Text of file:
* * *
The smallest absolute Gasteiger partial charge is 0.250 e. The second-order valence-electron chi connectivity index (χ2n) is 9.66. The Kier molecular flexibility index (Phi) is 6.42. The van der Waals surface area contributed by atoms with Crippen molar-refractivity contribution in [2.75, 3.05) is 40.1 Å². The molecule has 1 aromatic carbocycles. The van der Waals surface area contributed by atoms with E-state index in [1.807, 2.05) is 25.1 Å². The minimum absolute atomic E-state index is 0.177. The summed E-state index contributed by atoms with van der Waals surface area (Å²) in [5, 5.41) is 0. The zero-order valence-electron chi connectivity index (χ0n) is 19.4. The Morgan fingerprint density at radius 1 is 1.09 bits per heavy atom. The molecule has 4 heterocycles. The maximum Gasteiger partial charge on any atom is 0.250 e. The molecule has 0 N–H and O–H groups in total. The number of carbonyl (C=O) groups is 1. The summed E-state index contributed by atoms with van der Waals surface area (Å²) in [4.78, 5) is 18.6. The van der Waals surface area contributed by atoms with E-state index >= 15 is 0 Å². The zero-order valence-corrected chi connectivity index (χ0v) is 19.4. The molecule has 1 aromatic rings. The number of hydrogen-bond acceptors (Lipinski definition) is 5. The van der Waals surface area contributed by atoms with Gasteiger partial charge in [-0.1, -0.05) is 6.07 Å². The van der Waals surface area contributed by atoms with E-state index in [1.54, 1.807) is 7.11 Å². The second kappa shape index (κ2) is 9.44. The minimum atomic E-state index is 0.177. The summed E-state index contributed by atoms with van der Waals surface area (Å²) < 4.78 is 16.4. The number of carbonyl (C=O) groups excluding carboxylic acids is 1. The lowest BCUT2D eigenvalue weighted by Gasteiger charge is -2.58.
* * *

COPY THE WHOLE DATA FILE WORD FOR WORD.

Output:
The smallest absolute Gasteiger partial charge is 0.250 e. The second-order valence-electron chi connectivity index (χ2n) is 9.66. The Kier molecular flexibility index (Phi) is 6.42. The van der Waals surface area contributed by atoms with Crippen molar-refractivity contribution in [2.75, 3.05) is 40.1 Å². The molecule has 1 aromatic carbocycles. The van der Waals surface area contributed by atoms with E-state index in [1.807, 2.05) is 25.1 Å². The minimum absolute atomic E-state index is 0.177. The summed E-state index contributed by atoms with van der Waals surface area (Å²) in [5, 5.41) is 0. The zero-order valence-electron chi connectivity index (χ0n) is 19.4. The Morgan fingerprint density at radius 1 is 1.09 bits per heavy atom. The molecule has 4 heterocycles. The maximum Gasteiger partial charge on any atom is 0.250 e. The molecule has 0 N–H and O–H groups in total. The number of carbonyl (C=O) groups is 1. The summed E-state index contributed by atoms with van der Waals surface area (Å²) in [4.78, 5) is 18.6. The van der Waals surface area contributed by atoms with E-state index >= 15 is 0 Å². The zero-order valence-corrected chi connectivity index (χ0v) is 19.4. The molecule has 1 aromatic rings. The number of hydrogen-bond acceptors (Lipinski definition) is 5. The van der Waals surface area contributed by atoms with Gasteiger partial charge in [-0.1, -0.05) is 6.07 Å². The van der Waals surface area contributed by atoms with E-state index in [1.54, 1.807) is 7.11 Å². The second kappa shape index (κ2) is 9.44. The minimum atomic E-state index is 0.177. The summed E-state index contributed by atoms with van der Waals surface area (Å²) < 4.78 is 16.4. The number of carbonyl (C=O) groups excluding carboxylic acids is 1. The lowest BCUT2D eigenvalue weighted by Gasteiger charge is -2.58.